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On Windows, the key combination Alt + 2+ 5+ 5 creates a blank space. How can I achieve this on Ubuntu?

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3 Answers 3

When you type Alt + numbers in Windows, you are actually typing Alt + character's ASCII code.

To achieve the same in Ubuntu, you must type Ctrl + Shift + character in Unicode.

Example 1:

  • Alt + 255 on Windows creates a non-breaking space (ASCII 255)
  • This character in Unicode is U+00A0
  • On Ubuntu, type it as Ctrl + Shift + U then 00A0

Example 2:

  • Alt + 173 on Windows creates an inverted exclamation mark (ASCII 173)
  • This character in Unicode is U+00A1
  • On Ubuntu, type it as Ctrl + Shift + U then 00A1
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I also would like to know the unicode code for windows alt+173 in ubuntu. –  Valladao Dec 17 '11 at 5:33
5  
You don't need to hold Ctrl-Shift for the whole number, you can release them after the "u", and add a space at end of code. –  enzotib Dec 17 '11 at 6:58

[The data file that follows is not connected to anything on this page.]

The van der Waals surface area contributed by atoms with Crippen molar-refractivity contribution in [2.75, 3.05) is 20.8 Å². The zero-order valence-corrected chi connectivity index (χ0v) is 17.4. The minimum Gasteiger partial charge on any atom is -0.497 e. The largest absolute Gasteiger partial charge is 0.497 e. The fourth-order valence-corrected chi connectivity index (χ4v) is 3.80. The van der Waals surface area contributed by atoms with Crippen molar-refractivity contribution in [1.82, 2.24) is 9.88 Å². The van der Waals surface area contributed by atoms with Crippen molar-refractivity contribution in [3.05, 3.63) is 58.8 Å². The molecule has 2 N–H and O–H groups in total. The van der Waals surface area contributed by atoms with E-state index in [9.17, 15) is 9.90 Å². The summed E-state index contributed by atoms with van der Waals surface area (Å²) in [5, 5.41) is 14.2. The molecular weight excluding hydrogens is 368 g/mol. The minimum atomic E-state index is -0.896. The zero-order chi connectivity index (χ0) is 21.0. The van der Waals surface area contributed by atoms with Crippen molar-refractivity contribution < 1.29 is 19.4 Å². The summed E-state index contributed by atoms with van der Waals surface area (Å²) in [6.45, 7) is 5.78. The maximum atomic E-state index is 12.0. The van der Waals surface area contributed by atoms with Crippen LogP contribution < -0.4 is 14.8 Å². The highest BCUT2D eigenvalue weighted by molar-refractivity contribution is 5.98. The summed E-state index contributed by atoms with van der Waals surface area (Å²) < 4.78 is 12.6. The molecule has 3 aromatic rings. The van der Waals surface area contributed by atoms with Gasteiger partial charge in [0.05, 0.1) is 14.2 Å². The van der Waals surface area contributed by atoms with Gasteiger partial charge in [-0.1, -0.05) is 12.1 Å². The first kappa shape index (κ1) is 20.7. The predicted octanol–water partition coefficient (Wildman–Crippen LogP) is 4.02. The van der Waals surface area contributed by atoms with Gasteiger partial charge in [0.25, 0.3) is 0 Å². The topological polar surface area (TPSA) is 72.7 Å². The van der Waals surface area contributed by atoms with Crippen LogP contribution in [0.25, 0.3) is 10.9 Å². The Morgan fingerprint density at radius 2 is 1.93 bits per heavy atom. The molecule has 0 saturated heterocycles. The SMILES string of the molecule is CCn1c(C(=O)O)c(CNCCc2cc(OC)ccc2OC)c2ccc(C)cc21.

@Valladao, I updated my answer to better explain how to type these characters in general, and I included both 173 and 255 as examples. –  michaelms Dec 17 '11 at 15:13
    
@enzotib nice to know I can let go of those keys and actually type with my left hand. :) –  michaelms Dec 17 '11 at 15:13
    
it may be important to note, that this won't work if your caps are locked –  JorgeArtware Aug 11 at 0:10

Another way — «Compose key»

A compose key, available on some computer keyboards, is a special kind of modifier key designated to signal the software to interpret the following (usually two) keystrokes as a combination in order to produce a character not found directly on the keyboard. For example, striking Compose followed by O and then C can produce the symbol ©, the copyright symbol). wikipedia.org

  • ENABLE [Ubuntu 13.04]: System settings... → Keyboard → Layout settings → Options → «Compose key position» and set it, for example, on «Menu» (key between right ALT and CTRL).

  • DO: Hold key «Menu» and push «Space» 2 times. Should get 1 non-breaking space: « ».

Here more Linux compose key sequences: hermit.org

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ctrl+shift+u+2000, and ctrl+shift+u+2006 respectively

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You can see those 2 chars here: " " and " ". Yep. 2000 and 2006 do nothing. In linux, you have to use Hex, not Dec. –  Tim Dec 6 at 22:50

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